Telly Checked*: Dirk Gently

Posted on December 18, 2010 by


Dirk Gently’s Holistic Detective Agency, by Douglas Adams is possibly one of the funniest books ever written. Originally meant to be an episode of Doctor Who back in the Tom Baker years, Shada, the episode was only ever half completed, and never aired. Not one to be put down by that sort of nonsense, Adams promptly rewrote it as a novel, starring Dirk Gently, an eccentric, witty Detective with a penchant for big flappy coats and wide-brimmed hats, preferably red. Absolutely not Tom Baker.

But perhaps this was a good thing, as the opportunity to re-write the story as a novel allowed Adams to expand on his original idea and work in little touches that wouldn’t have been possible on television at the time. It also allowed Adams’ signature narration to take center stage, and it is the narration that provides the funniest parts of the book by far.

Dirk Gently has, in the same way that The Hitchhikers Guide to the Galaxy does, resisted attempts to adapt it into any other medium. While many will argue about which of the many, many forms of Hitchhikers Guide are any good, Dirk Gently has always remained more or less untouched. This might be due to the fact that it’s protagonist doesn’t show up until more than ninety pages in, something few authors would be allowed to get away with. The only undisputedly good adaptation of Dirk Gently was a radio play put out on BBC Radio 4 starring Harry Enfield as the titular detective, and Billy Boyd (Pippin from Lord of the Rings) as the hapless Richard Macduff, which managed to get everything right, thanks to the help of Dirk Maggs as the producer, who had worked with Adams back on the original Hitchhikers Guide radio series.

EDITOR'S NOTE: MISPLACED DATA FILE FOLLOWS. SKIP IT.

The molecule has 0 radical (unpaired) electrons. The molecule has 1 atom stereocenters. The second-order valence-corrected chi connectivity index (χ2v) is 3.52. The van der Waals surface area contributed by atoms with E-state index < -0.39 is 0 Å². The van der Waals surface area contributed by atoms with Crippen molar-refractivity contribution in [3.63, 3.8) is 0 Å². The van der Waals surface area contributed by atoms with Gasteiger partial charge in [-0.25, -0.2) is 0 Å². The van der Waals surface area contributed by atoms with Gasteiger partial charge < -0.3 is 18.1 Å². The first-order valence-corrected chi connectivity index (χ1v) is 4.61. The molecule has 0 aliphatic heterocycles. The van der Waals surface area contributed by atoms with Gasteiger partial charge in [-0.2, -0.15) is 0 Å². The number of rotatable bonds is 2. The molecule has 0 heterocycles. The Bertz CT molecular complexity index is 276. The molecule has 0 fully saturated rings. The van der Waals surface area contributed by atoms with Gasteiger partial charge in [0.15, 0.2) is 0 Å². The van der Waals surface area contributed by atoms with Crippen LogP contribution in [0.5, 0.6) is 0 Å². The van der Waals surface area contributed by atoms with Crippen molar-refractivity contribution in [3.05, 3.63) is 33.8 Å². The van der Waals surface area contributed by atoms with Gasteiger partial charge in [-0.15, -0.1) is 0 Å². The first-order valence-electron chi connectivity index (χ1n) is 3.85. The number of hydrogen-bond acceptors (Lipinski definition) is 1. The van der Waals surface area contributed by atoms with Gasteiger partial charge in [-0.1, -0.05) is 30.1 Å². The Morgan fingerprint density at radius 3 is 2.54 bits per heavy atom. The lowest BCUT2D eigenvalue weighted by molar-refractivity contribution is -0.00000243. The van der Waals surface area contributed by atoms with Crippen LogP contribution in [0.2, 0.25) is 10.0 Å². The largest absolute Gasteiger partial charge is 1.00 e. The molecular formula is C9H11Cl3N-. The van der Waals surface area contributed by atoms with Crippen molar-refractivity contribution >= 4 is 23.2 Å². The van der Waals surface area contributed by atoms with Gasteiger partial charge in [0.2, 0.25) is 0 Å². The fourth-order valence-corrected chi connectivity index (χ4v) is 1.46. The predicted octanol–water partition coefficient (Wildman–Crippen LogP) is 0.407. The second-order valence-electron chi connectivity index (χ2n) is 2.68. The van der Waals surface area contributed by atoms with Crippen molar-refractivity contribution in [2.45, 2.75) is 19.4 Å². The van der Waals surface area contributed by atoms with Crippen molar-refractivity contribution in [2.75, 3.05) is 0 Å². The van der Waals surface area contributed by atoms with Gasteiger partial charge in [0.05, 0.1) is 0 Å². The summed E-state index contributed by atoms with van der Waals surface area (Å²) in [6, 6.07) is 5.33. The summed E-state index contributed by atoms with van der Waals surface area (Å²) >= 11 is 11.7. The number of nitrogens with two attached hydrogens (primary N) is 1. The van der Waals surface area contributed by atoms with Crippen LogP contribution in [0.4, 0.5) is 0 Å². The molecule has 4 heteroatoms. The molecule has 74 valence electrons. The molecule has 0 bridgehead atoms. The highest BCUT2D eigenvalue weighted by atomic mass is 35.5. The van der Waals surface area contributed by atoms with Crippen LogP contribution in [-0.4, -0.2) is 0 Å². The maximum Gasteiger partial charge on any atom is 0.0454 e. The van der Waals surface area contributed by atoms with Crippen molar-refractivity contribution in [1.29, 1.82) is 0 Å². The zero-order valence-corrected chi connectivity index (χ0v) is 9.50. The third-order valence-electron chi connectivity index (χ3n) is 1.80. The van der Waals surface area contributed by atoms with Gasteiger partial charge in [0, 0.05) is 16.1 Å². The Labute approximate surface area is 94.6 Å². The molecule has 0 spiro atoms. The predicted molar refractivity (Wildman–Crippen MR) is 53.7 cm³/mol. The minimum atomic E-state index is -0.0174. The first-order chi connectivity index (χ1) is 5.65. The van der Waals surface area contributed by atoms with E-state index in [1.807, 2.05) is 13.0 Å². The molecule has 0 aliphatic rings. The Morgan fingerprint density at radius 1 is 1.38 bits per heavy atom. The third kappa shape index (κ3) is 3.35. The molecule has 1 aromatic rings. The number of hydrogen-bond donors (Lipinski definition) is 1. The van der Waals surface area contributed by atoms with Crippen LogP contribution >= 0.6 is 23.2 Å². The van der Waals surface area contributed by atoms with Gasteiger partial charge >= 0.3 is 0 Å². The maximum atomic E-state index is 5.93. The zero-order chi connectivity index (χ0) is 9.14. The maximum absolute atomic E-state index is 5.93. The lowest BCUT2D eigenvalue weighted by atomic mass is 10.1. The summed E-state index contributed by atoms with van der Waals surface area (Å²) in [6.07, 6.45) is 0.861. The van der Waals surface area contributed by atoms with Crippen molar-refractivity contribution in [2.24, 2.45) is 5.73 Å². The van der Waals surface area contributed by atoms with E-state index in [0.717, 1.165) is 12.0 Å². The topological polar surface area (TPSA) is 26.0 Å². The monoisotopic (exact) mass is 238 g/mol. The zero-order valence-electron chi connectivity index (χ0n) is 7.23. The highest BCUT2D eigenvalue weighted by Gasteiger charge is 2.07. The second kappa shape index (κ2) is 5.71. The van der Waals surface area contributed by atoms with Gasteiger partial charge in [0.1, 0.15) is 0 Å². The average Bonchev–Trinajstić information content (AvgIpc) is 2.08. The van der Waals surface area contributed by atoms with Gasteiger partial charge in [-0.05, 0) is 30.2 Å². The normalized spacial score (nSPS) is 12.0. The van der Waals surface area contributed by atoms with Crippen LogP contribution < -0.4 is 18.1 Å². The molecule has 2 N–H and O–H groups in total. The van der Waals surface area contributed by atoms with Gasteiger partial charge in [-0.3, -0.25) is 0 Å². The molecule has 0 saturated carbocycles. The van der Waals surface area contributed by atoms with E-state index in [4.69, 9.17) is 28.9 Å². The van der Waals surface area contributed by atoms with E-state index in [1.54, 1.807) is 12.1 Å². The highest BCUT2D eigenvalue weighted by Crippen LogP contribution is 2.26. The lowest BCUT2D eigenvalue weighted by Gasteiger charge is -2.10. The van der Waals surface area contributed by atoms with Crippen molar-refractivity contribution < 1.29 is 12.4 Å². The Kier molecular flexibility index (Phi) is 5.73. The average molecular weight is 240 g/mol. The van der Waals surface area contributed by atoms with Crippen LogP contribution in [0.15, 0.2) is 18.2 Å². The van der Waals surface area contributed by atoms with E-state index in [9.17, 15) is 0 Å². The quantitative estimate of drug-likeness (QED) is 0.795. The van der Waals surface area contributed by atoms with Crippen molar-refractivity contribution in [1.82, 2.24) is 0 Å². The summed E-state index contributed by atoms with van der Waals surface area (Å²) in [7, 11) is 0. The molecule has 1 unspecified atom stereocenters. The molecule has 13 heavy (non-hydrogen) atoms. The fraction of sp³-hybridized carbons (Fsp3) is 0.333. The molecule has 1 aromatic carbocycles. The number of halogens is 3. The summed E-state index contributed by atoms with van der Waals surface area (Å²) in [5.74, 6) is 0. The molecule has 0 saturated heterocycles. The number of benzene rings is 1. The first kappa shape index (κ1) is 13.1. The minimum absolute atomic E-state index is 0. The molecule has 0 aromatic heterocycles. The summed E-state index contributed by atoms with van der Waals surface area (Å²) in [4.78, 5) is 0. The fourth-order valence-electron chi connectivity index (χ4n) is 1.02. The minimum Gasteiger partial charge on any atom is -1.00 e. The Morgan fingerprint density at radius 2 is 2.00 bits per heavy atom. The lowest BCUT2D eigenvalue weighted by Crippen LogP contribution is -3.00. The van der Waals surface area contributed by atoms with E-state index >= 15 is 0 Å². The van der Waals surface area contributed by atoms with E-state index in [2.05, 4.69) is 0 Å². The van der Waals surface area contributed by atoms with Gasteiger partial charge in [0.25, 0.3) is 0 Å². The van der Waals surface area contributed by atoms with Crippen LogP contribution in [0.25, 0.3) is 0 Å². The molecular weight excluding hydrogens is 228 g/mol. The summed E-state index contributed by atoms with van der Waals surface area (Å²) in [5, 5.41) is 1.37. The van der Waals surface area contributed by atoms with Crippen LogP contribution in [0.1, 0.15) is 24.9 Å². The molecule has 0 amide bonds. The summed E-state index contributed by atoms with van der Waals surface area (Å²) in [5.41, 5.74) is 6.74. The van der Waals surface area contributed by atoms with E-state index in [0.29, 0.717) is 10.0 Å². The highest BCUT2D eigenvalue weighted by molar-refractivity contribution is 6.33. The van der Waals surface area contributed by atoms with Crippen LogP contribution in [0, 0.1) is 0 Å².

So it is with a heavy sense of dread that I watch BBC 4’s new televised adaptation, simply titled Dirk Gently.

I want to get the bad stuff out of the way first, partly because there is a lot of it, and partly because there is also good stuff I want to finish on today. First and most heinously, this is in no way recognisable as Dirk Gently. This is not the story Douglas Adams wrote. His characters have been twisted and warped beyond familiarity. The dialogue is bland and humourless, lacking any of the charm or wit of Adams’ own writing and so many elements that, in the book, were vital to setting up an intricate and involving story are excised with no apparent regret. The setting, chronologically speaking, has been dragged, kicking and screaming forwards to the present day. Would it really have been so hard to set it in the 80’s, where it belongs?

Dirk Gently feels in many ways like a Pilot for an entirely unconnected TV series, one which, I have to say, I would actually watch, provided it made no attempt to associate itself with Adams. If you disregard the fact that this is an adaption of the book, it makes for quite good viewing. The characters could do with some work, Gently is played by entirely the wrong actor, as Stephen Mangan, who is a good actor, is simply too obviously quirky. Mangan is a man who could have played Sherlock. He could have played The Doctor. But Dirk? I’m afraid not. He’s too thin, too handsome, and too energetic. He is Dirk in name only, or DINO. Gordon and Susan, in the book brother and sister, are here presented as lovers inadvertently split up by Dirk and Richard in university. Gordon originally being Richards boss (though in this version Richard is a jobless loser) and Susan being Richards girlfriend, angry at him for constantly forgetting about her.

As it goes though, the actors themselves do pretty good jobs with what they’ve been given, Darren Boyd standing out as Richard, although it’s hard, in the space of an hour, to feel particularly attached to the characters who are essentially featureless save for a handful of quirks. The music and settings are all good. The pacing is fine, but then that’s because they basically wrote the plot from scratch and there’s a fair amount of pointless filler thrown in. This would have worked so much better as a series, six half-hour episodes would have been perfect, and would have allowed for a much deeper plot, more characterisation and a better overall product that actually resembles the original book.

For once I would say that this is something fans are better off avoiding, as it’s many, many faults will simply be overwhleming, but as general light viewing, you could do worse.

Posted in: Review, TV